Dealing with My Feet

I’ve been staring at the blank page trying to figure out how to start and organize my feet.

Background

I’ve beaten them up a lot over the years. 18 years of ballet, with about 5 years of pointe in there, made my genetic propensity for bunions even more extreme. I have crazy callouses on my toes and toe knuckles from this that seem to never forget. Then years of judo. You can see in videos of pics how flat footed I am during randori, but I never had any issues with that because I was using my feet in so many different ways that they were able to stay strong and flexible.

I started having problems when I began doing strongman. I had done competitive weightlifting for about 7 years, and had never thought much about what my feet did in my shoes. I wasn’t really moving around much, so I’m sure I was squatting and lifting on collapsed arches and rolled in ankles. But I never felt the effects of that since I wasn’t really moving around much.

Plantar Fasciitis

But starting strongman, suddenly I’m carrying hundreds of pounds and trying to scamper it from point A to point B as fast as I can. 200 lbs sandbags, 150 lbs kegs, 500 lbs yokes.

And I started having horrible heel pain.

I would have to get out of bed really carefully. I’d have to do a few knee bends and calf raises before heading down the stairs.

Tried rolling out the calf, stretching, wearing arch supports in my shoes, and nothing seemed to make a dent.

Then I read this article.

A switch flipped in my head.

I needed to stop doing things TO my feet, and start doing the right things with my feet.

1) Focus on standing and walking.

I have pretty flexible arches. I have a great point, great foot articulation. But as with many cases of hyper mobility, I didn’t control it correctly and I let my arch collapse. When I walk, despite keeping my toes forward, my ankle ever so slightly rolls in and my arch flattens out.

There is a reason this is the prototypical foot imprint image.

I’m having to relearn how to walk anyway, I might as well take a fully ground up approach. So I start working on focusing the pressure of my steps on the outside of my feet and ending on the base knuckle of my big toe, never letting the arch touch the ground. For the first 1.5 weeks of doing this my arches would actually get TIRED! Like that achy sensation you get in your quads when hiking up hill, I was getting that feeling in the underside of my foot. I figured this was a sign I was on the right track to strengthening my feet.

After 2.5 weeks of this, my heel pain has disappeared. I’m at about 5 weeks out from making this change and I’m not having to work or think nearly as hard about this new habit.

2) My toes are sardines.

Between my genetic predisposition and years of pointe shoes, I have some gnarly bunions. Particularly on my left foot, since that was my preferred balance side. It’s at the point where doing a lunge with the left foot back is painful because I’ve lost a lot of toe flexion. My mom had to have surgery to fix her bunions as they kept growing and eventually pushed into her second toe and cause a lot of pain walking.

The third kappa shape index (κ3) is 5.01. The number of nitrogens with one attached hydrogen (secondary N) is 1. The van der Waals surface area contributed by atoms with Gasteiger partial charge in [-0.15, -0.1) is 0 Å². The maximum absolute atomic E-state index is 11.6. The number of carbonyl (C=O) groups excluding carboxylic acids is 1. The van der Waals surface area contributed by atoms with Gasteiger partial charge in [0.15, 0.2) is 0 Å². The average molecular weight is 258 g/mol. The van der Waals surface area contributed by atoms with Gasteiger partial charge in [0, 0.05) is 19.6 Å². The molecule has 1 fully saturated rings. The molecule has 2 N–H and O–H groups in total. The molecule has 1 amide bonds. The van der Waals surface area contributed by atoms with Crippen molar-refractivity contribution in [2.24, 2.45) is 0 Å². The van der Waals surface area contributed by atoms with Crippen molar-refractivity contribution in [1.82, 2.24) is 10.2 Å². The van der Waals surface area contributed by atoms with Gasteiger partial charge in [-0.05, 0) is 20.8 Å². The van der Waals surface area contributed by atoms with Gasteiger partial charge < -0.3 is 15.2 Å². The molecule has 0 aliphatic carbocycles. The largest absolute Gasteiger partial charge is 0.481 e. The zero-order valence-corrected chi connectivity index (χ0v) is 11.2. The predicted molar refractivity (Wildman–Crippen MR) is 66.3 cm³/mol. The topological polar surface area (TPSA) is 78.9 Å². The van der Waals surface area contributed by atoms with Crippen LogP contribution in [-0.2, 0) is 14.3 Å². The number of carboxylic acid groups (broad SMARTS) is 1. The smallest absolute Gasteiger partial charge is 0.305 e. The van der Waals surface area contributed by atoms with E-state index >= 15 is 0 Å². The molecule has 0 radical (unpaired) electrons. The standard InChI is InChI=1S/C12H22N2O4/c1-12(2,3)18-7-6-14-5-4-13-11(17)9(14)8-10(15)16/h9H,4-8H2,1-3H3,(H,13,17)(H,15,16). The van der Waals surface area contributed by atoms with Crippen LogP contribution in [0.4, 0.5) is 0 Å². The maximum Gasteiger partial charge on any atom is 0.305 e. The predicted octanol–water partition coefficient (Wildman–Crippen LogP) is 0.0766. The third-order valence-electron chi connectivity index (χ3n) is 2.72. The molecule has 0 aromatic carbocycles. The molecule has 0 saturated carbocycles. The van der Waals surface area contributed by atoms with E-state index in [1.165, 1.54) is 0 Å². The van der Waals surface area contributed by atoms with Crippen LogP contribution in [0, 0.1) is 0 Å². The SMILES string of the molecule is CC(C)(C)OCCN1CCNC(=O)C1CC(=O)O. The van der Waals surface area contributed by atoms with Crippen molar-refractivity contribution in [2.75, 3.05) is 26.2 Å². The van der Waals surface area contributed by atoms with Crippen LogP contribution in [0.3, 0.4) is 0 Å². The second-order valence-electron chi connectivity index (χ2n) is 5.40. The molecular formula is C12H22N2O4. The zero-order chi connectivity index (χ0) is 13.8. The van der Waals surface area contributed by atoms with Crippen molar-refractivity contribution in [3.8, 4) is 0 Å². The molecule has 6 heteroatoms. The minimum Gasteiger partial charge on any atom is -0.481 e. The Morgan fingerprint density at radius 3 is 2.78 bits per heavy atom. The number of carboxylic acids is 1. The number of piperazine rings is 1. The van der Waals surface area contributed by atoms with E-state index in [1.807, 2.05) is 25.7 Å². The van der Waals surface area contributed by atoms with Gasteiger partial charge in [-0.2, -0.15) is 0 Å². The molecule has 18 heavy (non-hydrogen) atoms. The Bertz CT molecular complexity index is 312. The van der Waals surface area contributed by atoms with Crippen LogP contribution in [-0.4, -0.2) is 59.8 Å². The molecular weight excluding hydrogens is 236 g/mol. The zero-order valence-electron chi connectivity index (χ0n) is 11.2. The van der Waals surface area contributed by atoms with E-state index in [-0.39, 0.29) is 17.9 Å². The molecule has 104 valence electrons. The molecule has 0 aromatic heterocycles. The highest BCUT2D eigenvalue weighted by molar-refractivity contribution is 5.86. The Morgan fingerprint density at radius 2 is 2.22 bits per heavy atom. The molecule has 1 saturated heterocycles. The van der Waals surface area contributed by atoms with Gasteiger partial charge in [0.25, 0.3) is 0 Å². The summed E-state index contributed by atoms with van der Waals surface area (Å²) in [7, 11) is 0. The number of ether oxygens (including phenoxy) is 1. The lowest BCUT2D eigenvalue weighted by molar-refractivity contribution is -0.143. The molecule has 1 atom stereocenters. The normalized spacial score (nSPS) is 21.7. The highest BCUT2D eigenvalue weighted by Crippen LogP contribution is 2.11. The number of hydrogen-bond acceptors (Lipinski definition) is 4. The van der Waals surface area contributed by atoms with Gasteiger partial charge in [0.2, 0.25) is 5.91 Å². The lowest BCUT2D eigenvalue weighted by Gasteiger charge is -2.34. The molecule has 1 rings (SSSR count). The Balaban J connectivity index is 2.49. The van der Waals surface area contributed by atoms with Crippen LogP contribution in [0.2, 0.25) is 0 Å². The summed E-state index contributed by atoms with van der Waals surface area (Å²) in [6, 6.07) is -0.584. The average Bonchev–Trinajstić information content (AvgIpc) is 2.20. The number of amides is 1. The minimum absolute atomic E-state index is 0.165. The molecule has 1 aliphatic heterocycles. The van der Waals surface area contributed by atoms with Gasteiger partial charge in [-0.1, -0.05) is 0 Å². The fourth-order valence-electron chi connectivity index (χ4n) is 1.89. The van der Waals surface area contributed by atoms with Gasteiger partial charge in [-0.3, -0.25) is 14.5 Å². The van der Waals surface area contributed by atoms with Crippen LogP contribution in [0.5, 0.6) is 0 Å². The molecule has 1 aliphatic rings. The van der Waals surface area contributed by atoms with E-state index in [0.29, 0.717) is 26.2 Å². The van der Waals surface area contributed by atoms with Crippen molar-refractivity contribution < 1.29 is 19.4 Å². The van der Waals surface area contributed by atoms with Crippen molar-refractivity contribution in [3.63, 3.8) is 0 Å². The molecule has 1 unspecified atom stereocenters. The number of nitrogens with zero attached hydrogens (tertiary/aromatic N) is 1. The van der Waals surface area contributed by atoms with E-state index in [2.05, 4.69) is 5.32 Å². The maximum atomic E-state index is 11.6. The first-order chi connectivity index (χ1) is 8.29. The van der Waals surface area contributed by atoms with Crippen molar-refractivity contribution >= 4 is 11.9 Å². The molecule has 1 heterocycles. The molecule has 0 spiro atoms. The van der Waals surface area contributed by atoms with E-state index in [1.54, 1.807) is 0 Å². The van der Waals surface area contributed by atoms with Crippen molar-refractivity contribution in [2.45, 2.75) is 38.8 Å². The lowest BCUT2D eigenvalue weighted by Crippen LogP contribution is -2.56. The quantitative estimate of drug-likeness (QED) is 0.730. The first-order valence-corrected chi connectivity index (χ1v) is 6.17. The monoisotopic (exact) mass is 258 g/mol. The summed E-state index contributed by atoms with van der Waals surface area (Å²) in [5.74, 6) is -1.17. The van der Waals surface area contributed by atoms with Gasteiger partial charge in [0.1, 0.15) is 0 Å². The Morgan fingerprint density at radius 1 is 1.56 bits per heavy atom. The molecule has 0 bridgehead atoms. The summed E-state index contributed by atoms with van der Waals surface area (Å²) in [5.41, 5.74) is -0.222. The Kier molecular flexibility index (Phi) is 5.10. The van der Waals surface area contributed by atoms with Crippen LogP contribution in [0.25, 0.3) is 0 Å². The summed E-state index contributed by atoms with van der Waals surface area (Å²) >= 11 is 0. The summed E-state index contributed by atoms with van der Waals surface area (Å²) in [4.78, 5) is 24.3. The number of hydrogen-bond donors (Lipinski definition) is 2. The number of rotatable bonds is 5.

You should be able to draw a line from your heel along the bones of your feet, and out your toes.

My first step, that I took four years ago, was to get wide toed shoes. I live in my Reebok Nanos and Reebok powerlifting shoes. I can spread my toes and wiggle them around. But simply changing how much room they had only meant that they are no longer being crushed, not that they will ever return to normal.

That’s where my two styles of toe separators come in.

a) Daily toe separators

Every day I’m wearing my sports shoes, I’m wearing this toe separator (image is link):

In-shoe Separator

The first week, after a few hours, I had to take it off because my feet would get so annoyed. But again, I’m about 5 weeks into using it and I barely even notice it AND my left foot is feeling less and less pain during lunges. Having this on has the added benefit of keeping me more aware of my feet and reminding me to walk like I described above.

b) Yoga Toes to bed

Since healthy feet need all of the toes to be able to spread apart, at night I started wearing YogaToes (image is link):

YogaToes torture device

This one is a pretty extreme stretch for my feet, and I certainly can’t walk in them, hence wearing them in bed. I have no idea how long I wear them, because at some point in the night I must rip them off and I find them either in my hands or on my nightstand. Never the less, it’s better than nothing, and maybe, just maybe, if I give it long enough, I’ll someday wake up with them still on my feet.

So all in all, I’ve achieved two things I set out to improve: eliminate my heel pain and stop lunges from being so painful on my toes. My ultimate goal is to avoid having to get the foot surgery that my mom and many dance instructors of my youth eventually had to have. Only time will tell with that one.